Exposure Software has also made a few more minor tweaks for version X6. Of these, I think the handiest is the ability to convert your Raw images to DNG without leaving the app.

It might look a bit intimidating, but Exposure X6's Advanced Color Picker is an extremely powerful tool, whether for subtle adjustments to specific color ranges or much more radical adjustments.

You'll still need Adobe's DNG converter software installed, as Exposure X6 relies on this to do the grunt work on its behalf. But you can now either convert individual images from the right-click menu of their thumbnail, or batch-convert all your images as you're importing them to Exposure, saving you time and effort. And you can still choose the JPEG preview size, whether or not to embed the original Raw file or fast load data, and whether or not to compress converted DNGs.

An even better Lightroom alternative, and a worthwhile upgrade for existing users

Once again, I find myself impressed by Exposure X6, just as I was by its predecessor. At a relatively low cost and with a perpetual license which frees you from being nickel-and-dimed to death by subscription fees, it offers great image quality and a very generous feature set. And it does so while mostly matching or even exceeding its Adobe rival in terms of performance.

Exposure X6 offers pretty decent image quality right out of the gate. The only editing here was a click of the "Auto" button, and Exposure has done a nice job extracting lots of fine detail.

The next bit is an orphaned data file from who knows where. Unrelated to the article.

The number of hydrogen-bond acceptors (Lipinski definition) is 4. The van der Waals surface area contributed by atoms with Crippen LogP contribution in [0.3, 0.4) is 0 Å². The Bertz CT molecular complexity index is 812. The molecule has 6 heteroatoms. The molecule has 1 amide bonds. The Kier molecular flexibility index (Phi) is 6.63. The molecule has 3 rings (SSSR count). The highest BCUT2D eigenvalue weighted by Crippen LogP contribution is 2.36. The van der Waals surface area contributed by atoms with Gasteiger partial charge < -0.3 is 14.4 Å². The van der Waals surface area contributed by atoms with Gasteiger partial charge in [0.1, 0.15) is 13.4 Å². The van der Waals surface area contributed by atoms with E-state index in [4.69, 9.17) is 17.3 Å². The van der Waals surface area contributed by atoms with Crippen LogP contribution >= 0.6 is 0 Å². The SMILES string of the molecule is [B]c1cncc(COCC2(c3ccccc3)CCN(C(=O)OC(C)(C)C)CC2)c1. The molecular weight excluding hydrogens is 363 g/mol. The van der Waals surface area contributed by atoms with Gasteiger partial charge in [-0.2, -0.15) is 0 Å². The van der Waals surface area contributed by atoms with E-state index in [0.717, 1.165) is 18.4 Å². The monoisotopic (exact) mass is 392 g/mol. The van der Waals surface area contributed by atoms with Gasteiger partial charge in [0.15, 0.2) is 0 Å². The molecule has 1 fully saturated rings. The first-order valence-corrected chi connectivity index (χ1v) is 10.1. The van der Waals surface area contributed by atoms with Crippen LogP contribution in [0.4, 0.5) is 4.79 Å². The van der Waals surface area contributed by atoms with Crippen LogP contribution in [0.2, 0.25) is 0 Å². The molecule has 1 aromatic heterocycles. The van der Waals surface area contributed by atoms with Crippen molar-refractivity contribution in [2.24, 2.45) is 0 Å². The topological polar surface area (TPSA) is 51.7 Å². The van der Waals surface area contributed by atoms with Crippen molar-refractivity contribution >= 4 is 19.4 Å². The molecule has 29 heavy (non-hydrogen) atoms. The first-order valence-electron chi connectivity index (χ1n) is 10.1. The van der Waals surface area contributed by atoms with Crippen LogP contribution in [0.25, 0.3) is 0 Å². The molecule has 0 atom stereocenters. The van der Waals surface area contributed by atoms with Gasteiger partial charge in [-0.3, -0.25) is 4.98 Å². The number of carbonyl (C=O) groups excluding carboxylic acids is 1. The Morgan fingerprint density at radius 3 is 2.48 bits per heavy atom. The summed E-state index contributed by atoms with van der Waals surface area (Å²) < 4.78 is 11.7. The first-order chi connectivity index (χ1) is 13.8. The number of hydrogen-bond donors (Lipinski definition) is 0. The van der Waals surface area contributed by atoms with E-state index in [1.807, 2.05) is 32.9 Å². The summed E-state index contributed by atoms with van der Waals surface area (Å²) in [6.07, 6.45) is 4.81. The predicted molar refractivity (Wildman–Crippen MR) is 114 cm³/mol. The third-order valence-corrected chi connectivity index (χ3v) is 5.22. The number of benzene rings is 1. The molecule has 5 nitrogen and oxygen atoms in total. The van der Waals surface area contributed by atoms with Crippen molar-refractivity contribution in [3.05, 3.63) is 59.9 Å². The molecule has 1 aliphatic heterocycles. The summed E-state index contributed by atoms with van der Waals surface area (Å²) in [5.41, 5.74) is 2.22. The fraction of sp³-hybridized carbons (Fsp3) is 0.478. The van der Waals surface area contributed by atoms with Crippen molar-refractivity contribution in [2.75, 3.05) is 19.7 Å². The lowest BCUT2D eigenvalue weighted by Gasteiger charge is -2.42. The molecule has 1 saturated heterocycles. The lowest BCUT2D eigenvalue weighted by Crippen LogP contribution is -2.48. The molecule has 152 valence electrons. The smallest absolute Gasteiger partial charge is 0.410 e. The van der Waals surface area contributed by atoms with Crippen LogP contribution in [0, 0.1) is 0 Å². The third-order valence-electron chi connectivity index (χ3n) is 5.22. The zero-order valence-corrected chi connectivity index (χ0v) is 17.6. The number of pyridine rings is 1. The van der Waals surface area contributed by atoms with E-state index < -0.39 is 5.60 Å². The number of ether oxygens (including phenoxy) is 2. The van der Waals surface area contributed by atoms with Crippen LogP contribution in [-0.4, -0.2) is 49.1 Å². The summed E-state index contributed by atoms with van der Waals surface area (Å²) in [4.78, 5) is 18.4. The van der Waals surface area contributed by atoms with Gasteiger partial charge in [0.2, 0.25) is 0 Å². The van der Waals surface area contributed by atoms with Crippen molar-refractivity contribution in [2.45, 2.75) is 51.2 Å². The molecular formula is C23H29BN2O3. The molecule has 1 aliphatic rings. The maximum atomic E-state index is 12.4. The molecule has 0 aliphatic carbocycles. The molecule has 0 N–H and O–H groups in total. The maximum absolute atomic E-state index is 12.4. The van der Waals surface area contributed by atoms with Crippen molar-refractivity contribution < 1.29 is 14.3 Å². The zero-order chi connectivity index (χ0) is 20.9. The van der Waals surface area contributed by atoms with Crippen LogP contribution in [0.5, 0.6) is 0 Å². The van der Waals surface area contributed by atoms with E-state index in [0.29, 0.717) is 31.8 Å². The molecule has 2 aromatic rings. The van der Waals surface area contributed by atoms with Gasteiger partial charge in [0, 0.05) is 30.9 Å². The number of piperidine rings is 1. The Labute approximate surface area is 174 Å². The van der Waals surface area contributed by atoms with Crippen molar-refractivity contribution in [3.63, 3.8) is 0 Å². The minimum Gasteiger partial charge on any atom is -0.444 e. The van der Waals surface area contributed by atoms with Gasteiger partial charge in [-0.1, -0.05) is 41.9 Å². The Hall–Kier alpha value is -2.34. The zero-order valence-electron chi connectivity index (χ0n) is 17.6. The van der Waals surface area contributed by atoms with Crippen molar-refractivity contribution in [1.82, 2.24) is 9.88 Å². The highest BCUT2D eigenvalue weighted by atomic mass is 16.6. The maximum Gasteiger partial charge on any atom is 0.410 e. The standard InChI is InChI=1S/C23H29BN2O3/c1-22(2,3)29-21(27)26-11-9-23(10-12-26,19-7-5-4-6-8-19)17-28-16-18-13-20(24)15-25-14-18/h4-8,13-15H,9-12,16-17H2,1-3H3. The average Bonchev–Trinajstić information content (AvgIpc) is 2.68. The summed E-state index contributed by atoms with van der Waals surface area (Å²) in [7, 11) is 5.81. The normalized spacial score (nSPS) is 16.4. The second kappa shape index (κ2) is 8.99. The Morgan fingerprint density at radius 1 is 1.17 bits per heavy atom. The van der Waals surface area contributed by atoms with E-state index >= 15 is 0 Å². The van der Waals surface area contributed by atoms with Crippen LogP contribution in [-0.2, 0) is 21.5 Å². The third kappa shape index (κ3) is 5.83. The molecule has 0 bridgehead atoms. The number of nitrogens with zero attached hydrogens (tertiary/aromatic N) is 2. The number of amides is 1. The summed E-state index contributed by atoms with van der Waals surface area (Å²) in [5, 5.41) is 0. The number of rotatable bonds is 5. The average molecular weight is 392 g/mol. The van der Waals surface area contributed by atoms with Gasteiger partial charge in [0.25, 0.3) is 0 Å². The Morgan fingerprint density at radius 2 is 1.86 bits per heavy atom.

Are there some things I'd still like to see changed? Sure, in particular I'd like to see better preview performance for noise reduction. Plus, Adobe still leads the way in terms of the sheer number of cameras and Raw formats it supports.

I'm really rather impressed by Exposure X6. It comes pretty close to Lightroom's image quality and performance, yet will start saving you money within a year or so of purchase.

And I still find Exposure's non-modal interface leaves me doing a lot more scrolling than I'd like. But even as-is, I see this as a very credible rival for Lightroom, especially for the photographer on a budget.

If you're looking for a way to reduce your expenses, and your camera is supported – which you can check here – I highly recommend downloading the preview and giving it a try yourself.

What we like:

  • Comprehensive, photographer-centric image editing with support for layers and local adjustments
  • Better performance than ever
  • More auto controls and a generous raft of preset looks
  • Now boasts haze control and camera-tuned noise reduction
  • Very affordable and no subscription necessary

What we don't:

  • Heavy non-modal interface means lots of scrolling
  • Narrower support for cameras and lenses, especially smaller brands
  • Noise reduction preview is a bit on the slow side
  • Haze control blocks up deeper foreground shadows
  • Noise reduction smoothing can introduce unsightly artifacts